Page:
• Identify three EBE pedagogies that can be applied to teaching the CSD sciences.
  • Summarize how metacognitive instruction can inform course design.

Plenary 1: Innovative Teaching and Learning Strategies and Tools

Sumit Dhar, PhD, CCC-A; C. Melanie Schuele, PhD, CCC-SLP; Brad Story, PhD; and Jennifer Friberg, EdD, CCC-SLP

This session will illustrate innovations in teaching the CSD sciences—such as the teaching of complex models; the translation of highly technical information to practical professional contexts; and the use of software modeling and simulations, formal debriefing, and modules for asynchronous learning. Examples of innovation will be tied to SoTL evidence for impactful teaching and learning.

After completing this session, you will be able to:

  • Identify at least one innovative teaching and learning strategy/tool used in teaching the CSD sciences.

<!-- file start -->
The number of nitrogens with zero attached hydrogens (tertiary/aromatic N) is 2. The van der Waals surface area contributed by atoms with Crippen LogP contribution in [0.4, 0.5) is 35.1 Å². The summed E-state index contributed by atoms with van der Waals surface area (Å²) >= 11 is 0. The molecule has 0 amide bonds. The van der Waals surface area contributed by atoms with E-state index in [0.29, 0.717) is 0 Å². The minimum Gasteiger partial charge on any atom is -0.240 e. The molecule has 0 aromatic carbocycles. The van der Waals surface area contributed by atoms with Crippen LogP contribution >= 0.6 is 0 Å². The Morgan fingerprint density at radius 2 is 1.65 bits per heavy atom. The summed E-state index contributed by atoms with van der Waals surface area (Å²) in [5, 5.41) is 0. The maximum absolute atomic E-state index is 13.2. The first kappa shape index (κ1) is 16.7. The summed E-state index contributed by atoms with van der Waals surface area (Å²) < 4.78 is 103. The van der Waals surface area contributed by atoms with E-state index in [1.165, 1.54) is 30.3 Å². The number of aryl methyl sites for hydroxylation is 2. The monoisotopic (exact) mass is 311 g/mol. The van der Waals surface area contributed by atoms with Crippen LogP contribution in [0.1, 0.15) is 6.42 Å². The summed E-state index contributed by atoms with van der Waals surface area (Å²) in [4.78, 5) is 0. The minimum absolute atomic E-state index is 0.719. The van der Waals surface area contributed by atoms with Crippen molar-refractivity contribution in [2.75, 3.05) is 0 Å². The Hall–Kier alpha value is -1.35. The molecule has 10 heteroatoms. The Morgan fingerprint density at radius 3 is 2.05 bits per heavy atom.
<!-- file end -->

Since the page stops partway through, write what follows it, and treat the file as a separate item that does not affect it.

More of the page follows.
• Describe how formal debriefing is applied to the teaching of CSD sciences.
  • Explain the SoTL evidence associated with impactful teaching and learning strategies.

Plenary 2: Engaging Students as Active Learners

Sumit Dhar, PhD, CCC-A; C. Melanie Schuele, PhD, CCC-SLP; Brad Story, PhD; and Jennifer Friberg, EdD, CCC-SLP

Examples of active learning strategies will be discussed and illustrated including designing a novel first day of class experiences for students; the selection of “small, but significant” changes that can transform the classroom climate; and the evolution of a course design that built a class culture supporting student learning. A systematic form of reflection to identify ways in which changes in a course might positively impact student learning will be described and discussed.